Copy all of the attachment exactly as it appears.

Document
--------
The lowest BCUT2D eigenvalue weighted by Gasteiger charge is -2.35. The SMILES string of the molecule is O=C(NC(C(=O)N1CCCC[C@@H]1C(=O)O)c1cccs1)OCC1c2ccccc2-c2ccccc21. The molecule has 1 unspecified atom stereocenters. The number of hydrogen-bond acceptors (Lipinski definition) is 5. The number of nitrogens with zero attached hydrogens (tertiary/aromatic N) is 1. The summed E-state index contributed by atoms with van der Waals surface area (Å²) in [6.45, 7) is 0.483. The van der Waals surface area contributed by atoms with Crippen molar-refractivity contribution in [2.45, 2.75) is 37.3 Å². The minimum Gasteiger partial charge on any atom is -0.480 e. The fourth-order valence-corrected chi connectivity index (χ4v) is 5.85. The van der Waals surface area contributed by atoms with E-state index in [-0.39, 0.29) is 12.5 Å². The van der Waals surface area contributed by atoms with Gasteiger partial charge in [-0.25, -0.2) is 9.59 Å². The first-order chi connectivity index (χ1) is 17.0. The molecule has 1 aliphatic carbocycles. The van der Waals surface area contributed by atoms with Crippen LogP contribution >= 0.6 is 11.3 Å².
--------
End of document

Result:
The lowest BCUT2D eigenvalue weighted by Gasteiger charge is -2.35. The SMILES string of the molecule is O=C(NC(C(=O)N1CCCC[C@@H]1C(=O)O)c1cccs1)OCC1c2ccccc2-c2ccccc21. The molecule has 1 unspecified atom stereocenters. The number of hydrogen-bond acceptors (Lipinski definition) is 5. The number of nitrogens with zero attached hydrogens (tertiary/aromatic N) is 1. The summed E-state index contributed by atoms with van der Waals surface area (Å²) in [6.45, 7) is 0.483. The van der Waals surface area contributed by atoms with Crippen molar-refractivity contribution in [2.45, 2.75) is 37.3 Å². The minimum Gasteiger partial charge on any atom is -0.480 e. The fourth-order valence-corrected chi connectivity index (χ4v) is 5.85. The van der Waals surface area contributed by atoms with E-state index in [-0.39, 0.29) is 12.5 Å². The van der Waals surface area contributed by atoms with Gasteiger partial charge in [-0.25, -0.2) is 9.59 Å². The first-order chi connectivity index (χ1) is 17.0. The molecule has 1 aliphatic carbocycles. The van der Waals surface area contributed by atoms with Crippen LogP contribution >= 0.6 is 11.3 Å².